Base layer

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The base layer is the main load bearing layer of a path structure which spreads the weight and forces of different users in to formation layer below. For that reason, the base layer should be built to high standard. A base layer is generally laid by tipping successive loads of well graded granular sub base material, such as Type 1 from a dumper into the prepared formation tray, which is then spread manually with a rake or an excavator with grading bucket. Alternatively, a ‘drag box’ can be used to quickly lay the base layer to any depth, creating a high quality finish with an even surface.

For detailed information about the well graded granular sub base materials used to create a base layer including how deep a base layer can be and how they are constructed, read the following sections:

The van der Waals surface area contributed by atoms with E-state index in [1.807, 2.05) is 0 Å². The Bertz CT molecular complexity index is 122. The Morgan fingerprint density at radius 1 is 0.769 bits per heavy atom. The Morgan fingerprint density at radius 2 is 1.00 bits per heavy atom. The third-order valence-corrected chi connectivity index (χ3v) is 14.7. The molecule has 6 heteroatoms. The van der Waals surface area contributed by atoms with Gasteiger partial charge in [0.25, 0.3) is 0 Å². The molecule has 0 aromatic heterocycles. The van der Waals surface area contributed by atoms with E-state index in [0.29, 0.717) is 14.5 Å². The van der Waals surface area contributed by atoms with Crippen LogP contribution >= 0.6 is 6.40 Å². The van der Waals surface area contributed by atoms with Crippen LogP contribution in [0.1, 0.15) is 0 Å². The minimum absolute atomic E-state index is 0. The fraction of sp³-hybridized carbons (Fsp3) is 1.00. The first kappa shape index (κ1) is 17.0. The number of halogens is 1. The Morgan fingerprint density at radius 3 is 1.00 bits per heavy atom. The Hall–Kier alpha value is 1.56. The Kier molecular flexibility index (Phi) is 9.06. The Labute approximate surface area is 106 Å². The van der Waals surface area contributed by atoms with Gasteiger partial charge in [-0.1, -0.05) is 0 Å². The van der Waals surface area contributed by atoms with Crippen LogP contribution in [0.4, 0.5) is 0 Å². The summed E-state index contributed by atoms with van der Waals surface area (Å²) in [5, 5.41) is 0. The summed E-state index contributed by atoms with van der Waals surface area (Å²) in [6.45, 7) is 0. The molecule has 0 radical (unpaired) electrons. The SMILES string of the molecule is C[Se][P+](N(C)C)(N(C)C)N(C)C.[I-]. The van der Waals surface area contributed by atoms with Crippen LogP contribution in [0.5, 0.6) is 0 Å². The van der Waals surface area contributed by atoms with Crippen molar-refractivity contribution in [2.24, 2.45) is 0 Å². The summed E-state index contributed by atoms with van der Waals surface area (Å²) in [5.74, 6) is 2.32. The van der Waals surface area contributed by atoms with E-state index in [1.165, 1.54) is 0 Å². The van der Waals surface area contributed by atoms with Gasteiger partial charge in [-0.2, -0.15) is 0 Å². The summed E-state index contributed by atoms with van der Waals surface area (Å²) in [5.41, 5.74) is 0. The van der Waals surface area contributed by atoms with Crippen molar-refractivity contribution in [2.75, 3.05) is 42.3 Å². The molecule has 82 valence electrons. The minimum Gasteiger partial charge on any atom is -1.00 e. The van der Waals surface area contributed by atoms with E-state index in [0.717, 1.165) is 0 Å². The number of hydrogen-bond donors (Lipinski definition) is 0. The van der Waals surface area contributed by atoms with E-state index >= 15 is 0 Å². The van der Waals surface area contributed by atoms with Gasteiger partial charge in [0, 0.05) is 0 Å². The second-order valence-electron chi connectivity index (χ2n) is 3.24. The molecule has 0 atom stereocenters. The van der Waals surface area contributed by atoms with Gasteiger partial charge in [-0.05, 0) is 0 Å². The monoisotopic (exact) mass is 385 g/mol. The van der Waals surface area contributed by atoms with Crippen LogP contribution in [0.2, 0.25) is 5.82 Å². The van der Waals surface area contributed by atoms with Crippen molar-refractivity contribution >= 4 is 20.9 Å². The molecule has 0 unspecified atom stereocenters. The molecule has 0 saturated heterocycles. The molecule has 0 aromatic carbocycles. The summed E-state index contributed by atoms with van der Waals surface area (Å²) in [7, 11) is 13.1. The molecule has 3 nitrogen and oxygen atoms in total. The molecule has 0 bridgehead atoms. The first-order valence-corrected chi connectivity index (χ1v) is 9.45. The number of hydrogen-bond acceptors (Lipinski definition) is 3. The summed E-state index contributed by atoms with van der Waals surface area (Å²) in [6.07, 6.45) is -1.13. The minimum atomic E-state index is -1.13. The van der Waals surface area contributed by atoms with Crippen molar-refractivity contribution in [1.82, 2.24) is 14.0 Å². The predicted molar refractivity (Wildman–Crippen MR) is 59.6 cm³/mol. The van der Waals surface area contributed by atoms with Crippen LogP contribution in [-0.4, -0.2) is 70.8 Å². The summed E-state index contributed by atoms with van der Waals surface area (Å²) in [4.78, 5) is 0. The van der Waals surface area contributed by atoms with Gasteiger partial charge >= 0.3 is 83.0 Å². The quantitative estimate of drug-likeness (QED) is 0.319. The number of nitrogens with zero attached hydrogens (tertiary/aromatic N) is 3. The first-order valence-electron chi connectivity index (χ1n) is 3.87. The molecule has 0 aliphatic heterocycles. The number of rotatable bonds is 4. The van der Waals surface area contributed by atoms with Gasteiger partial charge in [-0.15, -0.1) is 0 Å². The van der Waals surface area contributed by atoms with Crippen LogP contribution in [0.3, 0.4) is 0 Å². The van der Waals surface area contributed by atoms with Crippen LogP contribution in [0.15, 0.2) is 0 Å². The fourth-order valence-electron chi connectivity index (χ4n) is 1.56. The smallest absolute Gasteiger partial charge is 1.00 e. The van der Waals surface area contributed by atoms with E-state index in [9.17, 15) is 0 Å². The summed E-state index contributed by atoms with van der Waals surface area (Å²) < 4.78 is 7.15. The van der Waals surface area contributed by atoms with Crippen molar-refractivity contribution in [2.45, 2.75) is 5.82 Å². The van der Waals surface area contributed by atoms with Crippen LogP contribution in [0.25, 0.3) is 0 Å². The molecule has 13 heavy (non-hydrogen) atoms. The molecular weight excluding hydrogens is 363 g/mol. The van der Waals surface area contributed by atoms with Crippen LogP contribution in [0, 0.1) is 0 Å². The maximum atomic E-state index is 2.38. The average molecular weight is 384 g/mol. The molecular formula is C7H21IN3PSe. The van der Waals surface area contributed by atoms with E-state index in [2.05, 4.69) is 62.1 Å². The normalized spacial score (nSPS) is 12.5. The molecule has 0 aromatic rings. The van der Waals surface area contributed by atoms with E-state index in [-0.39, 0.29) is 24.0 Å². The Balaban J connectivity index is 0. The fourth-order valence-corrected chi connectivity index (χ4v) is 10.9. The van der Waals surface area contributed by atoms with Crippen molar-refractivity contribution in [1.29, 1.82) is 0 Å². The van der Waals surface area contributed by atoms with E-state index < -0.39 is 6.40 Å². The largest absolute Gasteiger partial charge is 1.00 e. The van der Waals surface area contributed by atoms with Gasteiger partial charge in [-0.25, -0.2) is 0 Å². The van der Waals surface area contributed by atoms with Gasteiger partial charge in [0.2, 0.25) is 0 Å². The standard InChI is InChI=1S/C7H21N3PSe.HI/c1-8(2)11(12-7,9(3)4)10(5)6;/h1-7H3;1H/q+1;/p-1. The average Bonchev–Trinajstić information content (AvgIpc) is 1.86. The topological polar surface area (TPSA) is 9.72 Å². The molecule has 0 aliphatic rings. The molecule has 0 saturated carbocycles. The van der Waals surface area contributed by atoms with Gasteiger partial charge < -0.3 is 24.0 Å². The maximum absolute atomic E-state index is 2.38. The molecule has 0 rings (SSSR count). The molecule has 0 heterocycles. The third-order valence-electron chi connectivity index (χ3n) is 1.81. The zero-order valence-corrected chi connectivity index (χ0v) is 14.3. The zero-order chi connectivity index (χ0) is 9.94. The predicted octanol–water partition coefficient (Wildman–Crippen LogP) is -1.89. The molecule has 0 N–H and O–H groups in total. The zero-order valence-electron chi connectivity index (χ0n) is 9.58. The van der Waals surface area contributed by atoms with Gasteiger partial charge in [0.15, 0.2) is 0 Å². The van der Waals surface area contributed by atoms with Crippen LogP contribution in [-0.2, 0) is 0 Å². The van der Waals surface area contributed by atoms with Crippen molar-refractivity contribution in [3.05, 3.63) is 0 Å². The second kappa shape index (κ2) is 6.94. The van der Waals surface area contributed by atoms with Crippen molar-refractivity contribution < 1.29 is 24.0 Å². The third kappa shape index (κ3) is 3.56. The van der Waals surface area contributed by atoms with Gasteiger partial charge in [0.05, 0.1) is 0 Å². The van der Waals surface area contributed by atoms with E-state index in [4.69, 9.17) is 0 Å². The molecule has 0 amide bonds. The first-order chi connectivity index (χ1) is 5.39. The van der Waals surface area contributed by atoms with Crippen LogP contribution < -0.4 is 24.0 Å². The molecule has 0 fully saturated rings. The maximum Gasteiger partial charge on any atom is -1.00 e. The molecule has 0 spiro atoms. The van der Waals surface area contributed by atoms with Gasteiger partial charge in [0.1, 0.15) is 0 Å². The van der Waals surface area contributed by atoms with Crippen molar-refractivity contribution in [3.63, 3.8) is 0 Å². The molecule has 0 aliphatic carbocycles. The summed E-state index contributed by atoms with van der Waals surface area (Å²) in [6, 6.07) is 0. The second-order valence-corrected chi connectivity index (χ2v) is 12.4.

Why compact the base layer?

The base layer should be thoroughly compacted in layers to maximise its strength and binding properties. Compaction of the base layer removes the air between stone particles and therefore increases the solid mass density of the well graded granular sub base material. A vibrating roller is used to compact the material until it refuses to move or settle any further, when the base layer is said to be ‘compacted to refusal’. A properly compacted base layer should not have loose material or show roller marks in the surface.

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